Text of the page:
Hello DevNet Team,
I've been trying to work through the Cisco Container Platform 2.2.2 lab - and following the lab guide, the initial deployment of the "UI Cluster" fails with no specified error other than "Deployment failed". I am just following the steps outlined in Step 2 of the learning lab guide: https://developer.cisco.com/learning/lab/CiscoContainerPlatform-101/step/2
Here is a screen shot:
I tried trashing and re-creating a new lab pod. No luck.
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Hi Lukas, Engineering has replied that there seem to be several bugs at work here. They are forwarding the request to engineering to dig into the code, but we need an associated TAC case with the request. Can I please trouble you to open a TAC case for this issue? Thank you,
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Hi Lukas, Are you running UCSD 6.5? 1) In your VM Action Policy, try setting the grace period to 0 and the number of days to delete an inactive VM to 2. Set the notification period to 1 day. Let me know if you still see the same inconsistencies after 2 days. 2) Unfortunately not. With this scenario the VM's will still show up in the list of virtual resources, but because of the end-user policy of the Purgatory vDC, when they click on the VM the only thing they should be able to do is unmark it for deletion. You could get creative and take that option away, and instead put a button called "request undeletion from admin" or something that send you an email to move the VM back to the original vDC or something. If you don't want the end-user to see the VM after they delete, you could try building a workflow that powers off the selected VM and then moves it to a vDC that the end-user does not have access to (a new vDC that belongs to a different group than the end-user is part of). I've not tried that but it may work.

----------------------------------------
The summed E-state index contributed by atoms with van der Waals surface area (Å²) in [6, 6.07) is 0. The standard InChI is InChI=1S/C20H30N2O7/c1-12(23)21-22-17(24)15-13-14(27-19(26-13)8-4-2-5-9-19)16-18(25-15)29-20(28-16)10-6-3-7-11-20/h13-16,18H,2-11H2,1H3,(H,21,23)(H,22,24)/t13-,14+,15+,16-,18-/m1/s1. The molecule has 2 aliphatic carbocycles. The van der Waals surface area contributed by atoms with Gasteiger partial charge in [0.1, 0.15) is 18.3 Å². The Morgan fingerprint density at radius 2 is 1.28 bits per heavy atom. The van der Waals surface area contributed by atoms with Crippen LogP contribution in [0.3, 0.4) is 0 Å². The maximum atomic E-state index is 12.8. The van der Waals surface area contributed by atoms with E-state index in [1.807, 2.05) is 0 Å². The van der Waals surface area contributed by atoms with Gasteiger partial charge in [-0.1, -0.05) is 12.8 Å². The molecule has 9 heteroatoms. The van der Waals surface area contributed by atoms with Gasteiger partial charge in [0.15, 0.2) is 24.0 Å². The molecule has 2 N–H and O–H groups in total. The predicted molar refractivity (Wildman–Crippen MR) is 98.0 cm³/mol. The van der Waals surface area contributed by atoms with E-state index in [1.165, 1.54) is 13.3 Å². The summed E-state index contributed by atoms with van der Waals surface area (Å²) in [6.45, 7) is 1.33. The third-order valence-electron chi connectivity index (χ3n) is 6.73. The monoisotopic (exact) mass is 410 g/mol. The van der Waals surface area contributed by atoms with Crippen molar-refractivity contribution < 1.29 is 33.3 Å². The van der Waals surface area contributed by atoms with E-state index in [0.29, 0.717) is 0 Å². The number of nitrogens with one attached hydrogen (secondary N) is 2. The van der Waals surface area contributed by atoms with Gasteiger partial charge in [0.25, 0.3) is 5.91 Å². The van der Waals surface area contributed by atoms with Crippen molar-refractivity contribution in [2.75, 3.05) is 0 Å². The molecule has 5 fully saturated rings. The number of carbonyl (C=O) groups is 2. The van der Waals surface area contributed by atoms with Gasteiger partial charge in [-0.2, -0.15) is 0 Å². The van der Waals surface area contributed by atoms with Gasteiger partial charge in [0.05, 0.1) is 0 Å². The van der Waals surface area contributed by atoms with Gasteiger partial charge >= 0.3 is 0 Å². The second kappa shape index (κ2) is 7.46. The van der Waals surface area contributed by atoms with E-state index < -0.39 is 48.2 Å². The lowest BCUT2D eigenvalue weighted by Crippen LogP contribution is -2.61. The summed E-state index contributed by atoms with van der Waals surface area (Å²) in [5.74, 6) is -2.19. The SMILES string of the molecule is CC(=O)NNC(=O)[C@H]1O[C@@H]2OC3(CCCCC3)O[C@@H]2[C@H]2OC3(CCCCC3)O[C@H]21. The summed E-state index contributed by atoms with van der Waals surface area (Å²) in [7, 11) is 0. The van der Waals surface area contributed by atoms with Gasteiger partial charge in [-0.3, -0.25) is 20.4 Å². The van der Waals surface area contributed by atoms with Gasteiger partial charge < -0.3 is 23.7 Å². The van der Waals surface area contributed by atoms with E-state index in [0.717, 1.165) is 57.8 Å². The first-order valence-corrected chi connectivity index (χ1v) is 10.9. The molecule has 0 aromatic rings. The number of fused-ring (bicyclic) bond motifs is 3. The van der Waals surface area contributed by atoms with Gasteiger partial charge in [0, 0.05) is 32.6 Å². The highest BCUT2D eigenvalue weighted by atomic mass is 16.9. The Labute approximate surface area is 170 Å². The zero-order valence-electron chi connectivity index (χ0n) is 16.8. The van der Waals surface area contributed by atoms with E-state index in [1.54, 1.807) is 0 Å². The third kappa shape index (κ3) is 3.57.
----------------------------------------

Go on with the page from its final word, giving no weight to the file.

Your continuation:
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Workflow Description Shows you how to leverage the power of vDC's in UCSD to offer end-users a way to request VM deletion, but have the system hold onto their VM's for a period of time before actually automatically removing them. VMs that are in "purgatory" can still be accessible, and can still have a unique cost model associated to the business for showback / chargeback. Prerequisites Tested on 5.x and 6.x (2 versions attached) Category Workflow / Configuration Components UCSD User Inputs VDC Instructions for Regular Workflow Use: Download the attached .ZIP file below to your computer. *Remember the location of the saved file on your computer. Unzip the file on your computer. Should end up with a .WFD file. Log in to UCS Director as a user that has "system-admin" privileges. Navigate to "Policies-->Orchestration" and click on "Import". Click "Browse" and navigate to the location on your computer where the .WFD file resides. Choose the .WFD file and click "Open". Click "Upload" and then "OK" once the file upload is completed. Then click "Next". Click the "Select" button next to "Import Workflows". Click the "Check All" button to check all check boxes and then the "Select" button. Click "Submit". A new folder should appear in "Policies-->Orchestration" that contains the imported workflow. You will now need to update the included tasks with information about the specific environment. Follow all configuration steps listed below. One use case we often get is "Can my end users recover their VMs after they are deleted? One elegant, policy-driven solution to this is to leverage the power of UCSD's vDCs and policies! This "VM Purgatory" solution allows an end-user to "Mark" one of their VMs for deletion. When selected, UCSD will automatically power off their VM, and move it from its current vDC to a "Purgatory vDC" - where it will sit for a configurable amount of time until it is actually automatically deleted. The end-user will get notified a pre-determined number of times before the VM is actually permanently deleted (could be days, weeks, even months later), and given an opportunity to recover the VM by moving it from the "Purgatory vDC" and back into its original vDC. Using the "vDC Locking" feature in UCSD, users are not able to actually provision VM's into the vDC by accident. The purgatory vDC can also have its own cost model if desired, so the cost of the VMs provisioned disk, for example, can still be charged back to the business. See the instructions below on how to configure this in your own UCSD environment: First -- make sure that deletion of inactive VM's is actually enabled in your UCSD environment! Go to "Administration --> System --> Advanced Controls" and scroll all the way to the bottom. Make sure the following is selected: Then follow these steps to enable VM Deletion using vDC Policy: 1. Pick an existing vDC in your environment that you want to enable this "VM purgatory" feature on. In my lab, we will use my "Development vDC". The first thing you are going to want to do is edit your vDC's existing "end user self service policy" so that users can no longer delete one of their VMs in the traditional sense: Policies --> Virtual/Hypervisor Policies --> Service Delivery --> End User Self Service Policy". Uncheck "VM Deletion Management" 2. Download and unzip the attached zip file, and go to "policies --> orchestration" and import the vm_purgatory.wfdx file: 3. Next, we need to create two new User VM Action Policies. Click on the "User VM Action Policy" tab (Policies --> Orchestration). The first policy we will create is for your existing vDC. If your vDC already has an action policy, edit it, increment the number of actions by one, and add the "Mark VM for Deletion" workflow to it. If your vDC does not have an existing action policy, click "Add" to create a new policy. Name it "vDC Action Policy" or something similar and set the number of actions to 1: Click NEXT and configure the action as below: Click SUBMIT and then select "ADD" to create a second action policy for your purgatory VDC. Configure as below: 4. Now we need to create a new "end user self service policy" for our Purgatory vDC to make sure that end-users can't do anything BUT unmark their VMs for deletion. Click on "Policies --> Virtual/Hypervisor Policies --> Service Requests --> End User Self Service Policy". Click ADD and name it "Purgatory vDC" or something similar. Make sure nothing is checked: 5. OPTIONAL STEP: Create a new cost model for the Purgatory vDC. One of the cool things about this method is that if you are using showback/chargeback, you can create a separate cost model to be applied to VMs that are marked for deletion. A common function is to continue charging for storage while the VM is waiting to be deleted. If you'd like to do this, click on " Policies --> Virtual/Hypervisor Policies --> Service Requests --> Cost Model" and select ADD. Create your cost model for your Purgatory vDC. I created mine to charge .05 cents per hour per GB of storage while VMs are waiting to be deleted: 6. You need to create a VM Management Policy for your Purgatory vDC. This is the policy that will govern how long VMs are kept before they are actually permanently deleted, as well as the notification rules for your end users. Click on " Policies --> Virtual/Hypervisor Policies --> Service Requests --> VM Management Policy" and click ADD to create a new policy. Make sure you uncheck "Configure VM Lease Notification" and fill out the rest similar to the screenshot below. I set mine to delete VMs after 7 days, and notify twice with 2 days remaining before deletion: 7. We are now ready to create our Purgatory vDC! Click on "Policies --> Virtual/Hypervisor Policies --> Virtual Data Centers". Select the vDC you want to enable this feature for, and select "Clone". In my example, I cloned my Development vDC. Name the new vDC to "Purgatory vDC", and be sure to click the vDC Locked button!!! This will not allow end users to actually provision new VMs to this vDC: Scroll down to the "Policies" section and set the appropriate policies as below. Click ADD to save your new Purgatory vDC: 8. You need to edit the vDC that you want to enable this feature for (in my example, my Development vDC), and make sure it is pointing to the correct User Action Policy (If your vDC already had a User Action Policy assigned this should be done already. If you created a new User Action Policy for your vDC in step 3 you need to make sure you remember to do this step)!!! Edit the vDC that you want to enable this feature for, scroll down to policies, and make sure your User Action Policy is set: 9. Almost there! Last step! We need to set the "Mark VM For Deletion" workflow to move the selected VM to the newly created Purgatory vDC when it is run! Go to "Policies --> Orchestration" and open the workflow folder where you imported your workflows in Step 2. You will probably notice that one of the workflows called "Mark VM for Deletion" has a validation status of "failed": Click on this workflow and select "Validate". Click on the edit pencil: Click "Next" twice to get to the "Task Inputs" page. Select your Purgatory vDC: Click submit! -------- That's it! You're done! Now users that can provision to that vDC will have the option to "Mark their VMs for Deletion". Try it out! Log in to your end user portal as a service-end user. The first thing you will notice is that when you try to order a new VM, the "Purgatory vDC" will not show up in the user's drop down because the vDC is locked: ^^^^^^^^ Only my development vDC shows up when I try to order a new VM. When an end-user clicks on a VM that they previously provisioned under "Virtual Resources --> VM", our new "Mark for Deletion" button shows up: When "Mark VM for Deletion" is submitted for the selected VM, the VM will be shutdown and automatically moved into the "Purgatory vDC", where the VM Management Policy will be inherited. In my example, if no action is taken I will be notified two days before my VM is actually deleted. If I take no action, it will be rolled back and permanently deleted. Here is an example email: When an end-user looks at his or her VMs in "Virtual Resources --> VMs" they can still see the VMs that have been marked for deletion in the Purgatory vDC. When they click on one, the only thing that they are able to do is select the "Unmark VM for Deletion" option, which would move the VM from the Purgatory vDC back into a valid vDC, thus preventing it from being wiped out by the VM Management Policy. Cool stuff!!! Questions? Email Jeff Dubois: firstname.lastname@example.org